Phone charger stations with screens on top are nothing new, but an Ottawa digital signage company has come up with a clever spin on the set-up. To stow and charge your phone, you slip your phone in a bay, plug in and scan your fingerprint.
The Ottawa-based company has two units installed earlier this month at a pair of Sears Canada stores. Sears, says UTG Digital Media, plans to add more in 2017.
The charging units are often full, and on average are at 75% capacity, says Alan Wehbe, President and CEO of UTG.
Typical charging stations on the market ask for personal information or a credit card to stow and secure a charging phone in one of the bays. Wehbe says the company’s system just requires an otherwise anonymous fingerprint scan to lock and unlock the bay.
“A built-in 22-inch LCD screen displays messages, advertisements and promotions of the store’s choice, in any format, updated remotely from anywhere, in real time,” says Wehbe. “This advanced solution allows malls properties to give their customers a premium shopping experience, making it better and more positive while using the screen for their own promotions and advertisement.”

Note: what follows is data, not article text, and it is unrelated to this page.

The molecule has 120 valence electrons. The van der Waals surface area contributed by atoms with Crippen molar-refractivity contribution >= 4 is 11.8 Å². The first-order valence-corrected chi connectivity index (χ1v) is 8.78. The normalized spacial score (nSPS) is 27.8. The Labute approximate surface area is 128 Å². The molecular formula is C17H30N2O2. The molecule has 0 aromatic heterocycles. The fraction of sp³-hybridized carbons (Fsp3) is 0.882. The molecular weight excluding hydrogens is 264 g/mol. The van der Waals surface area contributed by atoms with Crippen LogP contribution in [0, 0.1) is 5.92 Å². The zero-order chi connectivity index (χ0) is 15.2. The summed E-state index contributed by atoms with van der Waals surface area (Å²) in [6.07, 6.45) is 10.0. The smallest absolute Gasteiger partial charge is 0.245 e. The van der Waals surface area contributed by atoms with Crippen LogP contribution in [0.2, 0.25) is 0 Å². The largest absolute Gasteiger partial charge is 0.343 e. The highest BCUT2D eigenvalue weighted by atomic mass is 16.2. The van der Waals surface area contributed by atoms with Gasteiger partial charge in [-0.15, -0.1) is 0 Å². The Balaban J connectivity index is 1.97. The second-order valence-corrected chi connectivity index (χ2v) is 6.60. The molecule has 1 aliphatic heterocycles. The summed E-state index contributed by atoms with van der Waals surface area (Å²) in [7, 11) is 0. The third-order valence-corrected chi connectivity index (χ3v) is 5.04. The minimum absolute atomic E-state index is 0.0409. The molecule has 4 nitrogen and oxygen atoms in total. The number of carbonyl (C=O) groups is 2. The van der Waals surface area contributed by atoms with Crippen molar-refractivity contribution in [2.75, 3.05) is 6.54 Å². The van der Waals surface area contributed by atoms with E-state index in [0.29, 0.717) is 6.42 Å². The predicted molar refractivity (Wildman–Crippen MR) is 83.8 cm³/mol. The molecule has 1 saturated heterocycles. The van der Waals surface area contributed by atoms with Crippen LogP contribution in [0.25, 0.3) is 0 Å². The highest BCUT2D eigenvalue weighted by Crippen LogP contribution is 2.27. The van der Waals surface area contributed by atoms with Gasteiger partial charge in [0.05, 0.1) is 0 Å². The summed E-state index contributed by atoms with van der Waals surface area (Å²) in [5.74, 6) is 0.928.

When a device is being charged, a red light is shown, stating that the locker is unavailable. A green light is shown when the locker is available for charging. If no device is connected to the charging cable, the fingerprint reader does not work. That prevents someone from locking the locker and leaving.
I like these things for a couple of reasons. First, they solve a problem for many shoppers. Few consumers have their act fully together to bring along portable battery packs to keep their precious phones juiced up. Second, charging takes a while – so shoppers in theory not only gravitate to a store that has these units, but by necessity stick around and browse as the phone gets new life.
A US service provider is working in that country with a few retailers on a similar program, albeit with a clunkier and less secure (the security code, it seems, is the cell phone number???)
Dave Haynes is the founder and editor of Sixteen:Nine, an online publication that has followed the digital signage industry for more than 13 years. Dave does strategic advisory consulting work for many end-users and vendors, and also writes for many of them. He’s based near Halifax, Nova Scotia.